We are an engineering design team at Queen's University that builds supersonic rockets! We compete each year at the Spaceport America Cup in New Mexico and the Launch Canada competition here in Ontario! We have successfully flown rockets in the 10,000 ft and 30,000 ft category, delivered scientific payloads that have performed exciting experiments aloft, and recovered our rockets in reflyable condition.
Our application window for this term is now over. If you are still interested, stay tuned for other opportunities later in the year. Contact us if you have any questions.
How do I decide what subteam to join?
What does the meeting schedule look like?
This sounds scary. Is it going to be too hard?
This subteam is responsible for the design and construction of the rocket's airframe, as well as modeling the flight performance. Advanced composite techniques are used in construction of the fins, body tubes, couplers, and nose cone. Flight simulation, structural analysis, and computational fluid dynamics are all used on this team, making for an excellent balance of exiting hands on work as well as technical design.
Avionics mean airborne electronics, and this subteam is responsible for the creation and integration of our on-board computers that locate the rocket and trigger the parachute deployment events. Custom PCB design and manufacture, power systems, wiring, and RF engineering are all activities that you might find on avionics.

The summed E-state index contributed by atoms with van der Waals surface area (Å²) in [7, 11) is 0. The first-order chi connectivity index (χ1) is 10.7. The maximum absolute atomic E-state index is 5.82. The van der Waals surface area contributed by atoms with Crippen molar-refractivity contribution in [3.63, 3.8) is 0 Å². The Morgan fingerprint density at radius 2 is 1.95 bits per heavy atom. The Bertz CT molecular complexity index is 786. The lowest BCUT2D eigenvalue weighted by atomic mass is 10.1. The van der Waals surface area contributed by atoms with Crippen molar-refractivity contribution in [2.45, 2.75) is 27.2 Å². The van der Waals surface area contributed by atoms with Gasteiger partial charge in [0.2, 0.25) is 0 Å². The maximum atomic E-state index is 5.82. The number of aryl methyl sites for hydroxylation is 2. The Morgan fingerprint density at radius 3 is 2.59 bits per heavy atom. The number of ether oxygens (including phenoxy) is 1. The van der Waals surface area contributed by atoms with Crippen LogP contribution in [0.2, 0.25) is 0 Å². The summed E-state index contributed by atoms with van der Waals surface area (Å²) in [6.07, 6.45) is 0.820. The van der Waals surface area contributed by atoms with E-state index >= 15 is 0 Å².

The mechanical subteam designs and builds the internal strcutre of the rocket, including the thrust structure, mounting plates, and bulkheads. Structural FEA simulations, CAD, and machining are all skills you can develop while working on the mechanical subteam!
There's no point in building a rocket without sending something up in it! Payload creates a brand new scientific experiment each year to fly as part of the payload challenge at our competitions. This is an extremely multi-disciplinary team with a lot of opportunity for creativity, as the payload is very open-ended. Previous experiments include a magnetic gradiometry sensor that measured the changes in the earth's magnetic field, and a proof of concept dark matter particle detector.
While our rockets have previously used commercially sourced solid rocket motors, the propulsion team is developing our first ever student built hybrid rocket engine. The goal this year is a successful hot-fire test. Fluids, combustion chemistry, thermals, pressure vessels, electrical data acquisition, and structures all play a part in the successful creation of this engine.
This subteam creates and develops a business case for the technology development category at the Launch Canada competition. This subteam, like Payload, is very multi-disciplinary and allows for a lot of creativity! Last year's project was a black box.
This is our member development subteam, allowing new members to build smaller rockets to learn the fundamentals, as well as using smaller rockets to test ideas and systems that we may use on our competition rockets. This is a great opportunity to get your hands on rocketry, as several launches happen per year rather than just the one or two that we get for our full size project.